Earlier this month a group of a few dozen University of Oregon students shouted down the University’s President, Michael Schill, as he attempted to deliver his state-of-the-university speech. Today the NY Times published a piece in which Schill suggests students shouting down speech are adopting some fascist language and tactics even as they claim to be protesting fascism.
Armed with a megaphone and raised fists, the protesters shouted about the university’s rising tuition, a perceived corporatization of public higher education and my support for free speech on campus — a stance they said perpetuated “fascism and white supremacy.”…
It is…ironic that they would associate fascism with the university during a protest in which they limit discourse. One of the students who stormed the stage during my talk told the news media to “expect resistance to anyone who opposes us.” That is awfully close to the language and practices of those the students say they vehemently oppose.
Fundamentally, fascism is about the smothering of dissent. Every university in the country has history classes that dig into fascist political movements and examine them along very clear-eyed lines. Fascist regimes rose to power by attacking free speech, threatening violence against those who opposed them, and using fear and the threat of retaliation to intimidate dissenters.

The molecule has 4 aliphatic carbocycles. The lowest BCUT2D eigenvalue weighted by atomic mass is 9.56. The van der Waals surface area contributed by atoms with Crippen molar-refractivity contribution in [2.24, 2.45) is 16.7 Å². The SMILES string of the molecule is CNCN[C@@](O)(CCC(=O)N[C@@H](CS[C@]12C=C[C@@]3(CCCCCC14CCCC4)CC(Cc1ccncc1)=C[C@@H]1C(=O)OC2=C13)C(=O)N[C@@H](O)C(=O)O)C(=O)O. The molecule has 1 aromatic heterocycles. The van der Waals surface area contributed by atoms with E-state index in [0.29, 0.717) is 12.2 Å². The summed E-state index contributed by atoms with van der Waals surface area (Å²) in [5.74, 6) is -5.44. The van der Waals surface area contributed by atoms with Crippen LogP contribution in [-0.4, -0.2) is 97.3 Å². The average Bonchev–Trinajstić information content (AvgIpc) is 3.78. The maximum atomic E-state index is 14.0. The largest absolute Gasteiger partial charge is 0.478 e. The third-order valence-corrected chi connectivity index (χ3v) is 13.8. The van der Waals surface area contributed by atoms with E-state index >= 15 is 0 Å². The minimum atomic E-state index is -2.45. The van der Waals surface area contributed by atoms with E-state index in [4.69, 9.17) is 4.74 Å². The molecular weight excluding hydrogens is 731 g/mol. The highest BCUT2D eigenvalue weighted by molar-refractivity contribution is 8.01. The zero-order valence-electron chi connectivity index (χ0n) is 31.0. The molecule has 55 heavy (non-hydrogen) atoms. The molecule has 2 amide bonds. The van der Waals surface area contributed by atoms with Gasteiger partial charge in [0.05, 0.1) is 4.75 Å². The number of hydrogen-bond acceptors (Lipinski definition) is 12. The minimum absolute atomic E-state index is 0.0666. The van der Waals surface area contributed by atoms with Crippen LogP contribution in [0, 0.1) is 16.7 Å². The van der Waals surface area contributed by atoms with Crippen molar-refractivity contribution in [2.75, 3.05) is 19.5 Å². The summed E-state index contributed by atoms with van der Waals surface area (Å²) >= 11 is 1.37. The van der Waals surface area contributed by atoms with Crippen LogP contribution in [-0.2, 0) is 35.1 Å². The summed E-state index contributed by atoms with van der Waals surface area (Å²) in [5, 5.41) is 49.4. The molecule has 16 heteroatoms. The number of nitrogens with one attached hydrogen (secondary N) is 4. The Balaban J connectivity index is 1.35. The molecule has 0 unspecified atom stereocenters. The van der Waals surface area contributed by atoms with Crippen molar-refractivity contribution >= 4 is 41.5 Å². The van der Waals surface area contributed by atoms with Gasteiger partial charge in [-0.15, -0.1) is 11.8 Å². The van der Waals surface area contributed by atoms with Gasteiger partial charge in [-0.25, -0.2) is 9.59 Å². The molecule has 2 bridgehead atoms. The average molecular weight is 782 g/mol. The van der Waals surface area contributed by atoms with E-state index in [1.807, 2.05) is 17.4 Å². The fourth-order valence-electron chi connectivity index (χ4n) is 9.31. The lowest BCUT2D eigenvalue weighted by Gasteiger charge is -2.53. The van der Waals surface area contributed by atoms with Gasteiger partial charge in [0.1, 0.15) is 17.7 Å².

In other words, the behavior of the students has something in common with actual fascists. Schill goes on to say that he personally finds their claims (that UofO perpetuates fascism) offensive because members of his extended family were murdered by fascists during the Holocaust. But he is quick to add that he would never attempt to silence their speech even though he finds it offensive. Schill’s problem is with students who don’t extend the same respect to his speech or that of others.
Within the past couple months, similar protests have taken place at Virginia Tech, Columbia, Reed College, and the University of Michigan. There’s really no doubt this is an ongoing problem but one thing not mentioned in Schill’s piece is what he plans to do about it. Other universities have disciplined students who attempted to silence speech. Claremont McKenna disciplined 7 students for their protest of an event by Heather Mac Donald. At Middlebury, 67 students were disciplined for shutting down a speech by Charles Murray. Will the University of Oregon follow their lead?
These students weren’t masked. There is a video of the protest which could be used to identify them. If President Schill really believes the students have crossed a line, he should follow up with some actual discipline for their behavior. Otherwise, his defense of free speech will ring hollow.